Chancellor Angela Merkel has made it very clear that there is no place in Germany for hatred directed against Jews or any other form of xenophobia. This applies to everybody in Germany, whether they are old established residents or new arrivals. In her speech on perceiving and combating anti-Semitism she looked in particular at online hate speech and anti-Semitism in sport and among migrants.
The Inter-Parliamentary Conference for Combating Anti-Semitism aims to share findings, procedures and recommendations, and to encourage the dissemination of these, so as to more effectively address anti-Semitism. 140 parliamentarians from around the world are taking part in the conference, which is hosted by the Federal Foreign Office and the German Bundestag.
The Chancellor called on her audience to keep the memory alive. "Whoever engages with the horror of the Holocaust, for instance by visiting a former concentration camp, whoever engages with the many and varied witnesses of this unholy period of suffering, will be moved deep inside." Memories make the responsibility clear, to follow up the oft-heard "Never again!" with action, especially when human dignity is threatened or violated, said the Chancellor.
It is quite particularly the eye-witnesses, who ensure with their reports and their recollections that the horrors of National Socialism are not forgotten. "Although most eye-witnesses are now dead, their recollections are firmly anchored in our memories." This is all the more important because anti-Semitism is still found today in everyday life, stressed Angela Merkel.
She gave the examples of the desecration of Jewish gravestones, attacks on synagogues and verbal attacks. "This is why our security authorities take every attack on Jews or Jewish facilities very seriously. Anti-Semitic crimes are rigorously investigated and pursued with the full force of the law," said the Chancellor.
Against anti-Semitism in sport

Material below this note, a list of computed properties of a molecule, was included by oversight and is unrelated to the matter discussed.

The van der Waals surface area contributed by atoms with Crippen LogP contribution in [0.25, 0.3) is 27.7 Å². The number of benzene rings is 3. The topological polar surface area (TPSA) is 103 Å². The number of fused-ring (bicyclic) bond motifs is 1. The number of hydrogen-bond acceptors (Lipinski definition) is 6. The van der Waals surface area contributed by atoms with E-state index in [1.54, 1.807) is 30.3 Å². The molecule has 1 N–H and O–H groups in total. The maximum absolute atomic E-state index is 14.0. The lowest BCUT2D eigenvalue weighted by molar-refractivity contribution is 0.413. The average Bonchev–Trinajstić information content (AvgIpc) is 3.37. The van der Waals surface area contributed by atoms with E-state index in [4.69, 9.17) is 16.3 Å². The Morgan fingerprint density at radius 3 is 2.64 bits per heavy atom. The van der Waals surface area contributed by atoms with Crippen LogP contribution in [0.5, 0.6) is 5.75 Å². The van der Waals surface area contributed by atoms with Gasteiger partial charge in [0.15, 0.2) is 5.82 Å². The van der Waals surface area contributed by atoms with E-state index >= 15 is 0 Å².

Angela Merkel also stressed that action must be taken to address anti-Semitic attacks in sport. Attacks against participants in the Makkabi Jewish Games in Berlin, for instance, demonstrate how necessary this is.
In this context the Chancellor thanked all football clubs and fan groups "who are taking firm action to address this issue" and pointed out that the German Football Association were attending the conference.
Accepting the challenges posed by the internet
In view of the hate speech and rabble-rousing spread via the internet, the Chancellor pointed to the resolution of the Inter-Parliamentary Conference for Combating Anti-Semitism held in London in 2009. This resolution is every bit as valid today and it lays out important approaches for addressing anti-Semitism, said Angela Merkel.
She also pointed out that hatred of Jews and hatred of the state of Israel all too often come together to form an unholy alliance. "When we condemn anti-Semitism in Germany and in Europe, this then applies to every form of anti-Jewish expression. It embraces anti-Semitic comments and attacks cloaked as criticism of the policies of the state of Israel, but which in fact are nothing but an expression of hate against Jewish people."
Trust is a German commitment
More than 50 years ago, Israel and the Federal Republic of Germany established diplomatic relations. Today, close German-Israeli cooperation is taken for granted, said the Chancellor, "but in view of Germany’s break with civilisation, the Shoa, it certainly cannot be taken for granted."
That is why the trust vested in Germany today "must be recognised by us Germans as the commitment to realise that a positive future can only be shaped in the awareness of our enduring responsibility for the past," said Angela Merkel.
The 3rd Inter-Parliamentary Conference for Combating Anti-Semitism is meeting from 13 to 15 March at the German Bundestag’s Marie Elisabeth Lüders House and at the Federal Foreign Office. The organiser is the Inter-Parliamentary Coalition for Combating Anti-Semitism (ICCA).